Negotiating the Dreaded PC Upgrade

It’s one of my most dreaded tasks — over cleaning the cat’s litter box and even going to the dentist. But setting up a new PC is a necessary part of digital life when Windows starts popping out C++esque messages that only an IT pro can decipher, the hard disk begins whistling and the sound card turns audio into a low-volume lisp.

To stay ahead of the disaster that was surely around the corner with a failing memory or the dreaded Blue Screen of Death, I went shopping at for a fully-stocked replacement.

Whenever I get a new PC—this time after nearly five years—I go through major anxiety over whether my previous digital world will morph seamlessly into the next. The idea of losing all my articles, personal papers and mostly, photos, turns me into a digital hoarder. I know my photos and documents live in the cloud—OneDrive, Google Docs and the iOS universe—but my old-school side can’t put all my trust in something I can’t touch and feel.

So, I spent a couple of hours, after placing my order, stuffing what I deemed critical—volumes of photos and a good portion of the contents on my hard drive—onto a 128-GB thumb drive as backup. It took longer than it should have as I stopped to peruse old pics. I had forgotten that birthday party, and what was I thinking with that hair?

I barely put a dent in the 128-GB memory stick, which made me chuckle that I spent an extra $30 doubling hard disk capacity to 2 TB. If I decide to become a trendy creator, I’ll have plenty of storage space for my experiments. Maybe I’ll decide to digitize what’s remaining of my CD collection—in paunchy WAV files—just because I can.

When spec’ing out the new desktop, I remembered a former editor who once wrote a column about the power in his new PC like he was ticking off the features of a muscle car: a 25-MHz processor with 4-MB RAM, 5.25-inch floppy drive, 3.5-inch not-so-floppy drive and 110-MB HDD.

He was so proud of his state-of-the art speed machine. His bucket of bolts was close to defunct three years later.

I didn’t even know the clock speed of the Intel processor in my new PC (for comparison’s sake, 2.5 GHz). I don’t even know what to do with all the hard disk space, though with Google starting to charge for high-quality photo storage, maybe I can become a digital landlord and charge rent.

The spec that is really meaningful to me is RAM, and I got 32 GB of it so I can have the St. Louis Cardinals playing on on mute, while laying out something in InDesign and listening to Mary Lou Williams tickle the ivories on Spotify—all with 10 other windows open. I often have a lot going on and don’t want to be slowed down by memory.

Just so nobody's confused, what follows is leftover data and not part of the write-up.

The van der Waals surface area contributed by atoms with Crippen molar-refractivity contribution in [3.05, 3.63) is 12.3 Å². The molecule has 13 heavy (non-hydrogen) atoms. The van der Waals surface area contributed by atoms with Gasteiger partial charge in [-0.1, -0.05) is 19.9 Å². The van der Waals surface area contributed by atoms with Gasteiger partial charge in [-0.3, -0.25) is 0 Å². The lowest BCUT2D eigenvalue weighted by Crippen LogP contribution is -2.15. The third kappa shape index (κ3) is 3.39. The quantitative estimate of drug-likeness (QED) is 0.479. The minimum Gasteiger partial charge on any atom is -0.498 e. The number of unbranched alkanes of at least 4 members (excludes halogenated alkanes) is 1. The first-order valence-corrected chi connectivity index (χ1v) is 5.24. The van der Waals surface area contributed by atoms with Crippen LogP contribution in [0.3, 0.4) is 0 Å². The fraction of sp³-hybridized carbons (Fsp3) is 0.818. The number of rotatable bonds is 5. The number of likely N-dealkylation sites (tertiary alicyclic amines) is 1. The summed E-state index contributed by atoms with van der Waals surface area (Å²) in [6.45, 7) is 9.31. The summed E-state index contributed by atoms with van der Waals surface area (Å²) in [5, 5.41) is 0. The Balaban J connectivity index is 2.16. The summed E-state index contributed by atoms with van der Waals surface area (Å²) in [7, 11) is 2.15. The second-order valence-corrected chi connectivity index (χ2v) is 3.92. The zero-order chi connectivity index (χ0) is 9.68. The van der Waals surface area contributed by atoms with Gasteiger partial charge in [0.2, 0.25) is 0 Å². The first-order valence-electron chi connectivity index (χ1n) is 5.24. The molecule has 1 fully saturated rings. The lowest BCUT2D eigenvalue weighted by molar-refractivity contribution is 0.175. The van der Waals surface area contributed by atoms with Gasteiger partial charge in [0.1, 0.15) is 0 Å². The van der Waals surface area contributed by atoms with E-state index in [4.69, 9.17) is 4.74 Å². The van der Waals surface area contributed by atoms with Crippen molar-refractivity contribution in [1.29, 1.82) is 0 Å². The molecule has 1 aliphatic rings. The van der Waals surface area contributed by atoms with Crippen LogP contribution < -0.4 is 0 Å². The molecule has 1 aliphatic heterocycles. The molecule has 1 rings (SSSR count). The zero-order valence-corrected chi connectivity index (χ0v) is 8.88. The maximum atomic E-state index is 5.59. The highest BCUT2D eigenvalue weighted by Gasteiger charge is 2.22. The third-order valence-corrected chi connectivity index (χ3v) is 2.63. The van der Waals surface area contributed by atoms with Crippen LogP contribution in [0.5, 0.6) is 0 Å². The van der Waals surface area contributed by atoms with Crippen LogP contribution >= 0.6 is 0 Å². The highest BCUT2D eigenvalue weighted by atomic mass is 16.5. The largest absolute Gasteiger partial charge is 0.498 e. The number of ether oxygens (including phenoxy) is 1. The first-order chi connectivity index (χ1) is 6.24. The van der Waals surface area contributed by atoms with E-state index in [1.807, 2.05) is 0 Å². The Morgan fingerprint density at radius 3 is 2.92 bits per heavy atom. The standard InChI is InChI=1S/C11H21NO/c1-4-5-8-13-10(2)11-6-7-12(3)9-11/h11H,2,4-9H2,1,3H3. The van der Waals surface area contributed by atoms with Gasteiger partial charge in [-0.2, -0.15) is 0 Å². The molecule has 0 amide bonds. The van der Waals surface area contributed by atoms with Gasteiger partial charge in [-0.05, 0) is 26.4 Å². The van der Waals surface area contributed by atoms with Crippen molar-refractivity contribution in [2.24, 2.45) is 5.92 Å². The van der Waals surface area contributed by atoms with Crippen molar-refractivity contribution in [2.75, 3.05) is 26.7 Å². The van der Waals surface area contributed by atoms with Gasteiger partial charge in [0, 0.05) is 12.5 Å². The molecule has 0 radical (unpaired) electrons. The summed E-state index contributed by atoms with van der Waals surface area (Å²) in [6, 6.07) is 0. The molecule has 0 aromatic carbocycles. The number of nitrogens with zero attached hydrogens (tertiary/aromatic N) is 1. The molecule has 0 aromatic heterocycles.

After I ordered, Dell managed expectations with a three-week delivery window and then announced a far-sooner-than-expected ship date (the elation associated with this trick has worn off, since so many companies do it now). The company sent me tracking info, which I monitored like a hawk. I can’t say I was thrilled when my PC left El Paso and arrived in Mexico, but all’s well that ends well, even if it did land at Newark Liberty International airport a day late. I’ve done that a few times, too.

The set-up process with the new PC was at once astonishingly seamless and hair-pullingly aggravating. Photos and docs from the thumb drive to the hard drive transferred in a flash. Some of my Google Passwords magically transitioned to the new PC, and my email synced from Microsoft Exchange, populating in Outlook just as it looked in my old PC.

The cloud is a beautiful thing whether I can see it or not.

But just when I was congratulating tech for making the PC switchover idiot-proof, Outlook hiccupped and Adobe threw me a curve. The first day at work with my powerhouse PC, and a Gmail sync issue left several important emails languishing in my Outlook outbox. I only noticed because my inbox hadn’t updated in an hour, a welcome thing but a sure sign of trouble.

Adobe’s InDesign wouldn’t export a layout to Adobe Reader because there was no .pdf-reading software on my computer. My dad coined a word for that—“snivelly”—to describe something denied that wouldn’t have cost the offending party anything. By not including the Reader software for its own design program, Adobe had the opportunity to try to reel me in to Acrobat Pro DC, its $14.99-per-month reader software. Snivelly, indeed.

Unable to complete my task, I had to stop my project, with a stiff deadline, to search for a free version of Acrobat Reader, then download it, and decline another pitch for the $15-a-month sub. The free version I found required that I also download McAfee virus protection for a free trial. Then I had to spend time deleting that so it wouldn’t conflict with my own security software. Deadline missed.

A day later, email seems to be back in working order, Adobe has stopped trying to sell me a subscription and I listened to two Zoom calls and a webcast without having to crank up the volume to distorted levels. It’s looking like the new PC is getting broken in. Here’s hoping it’s a very long time before it breaks down.

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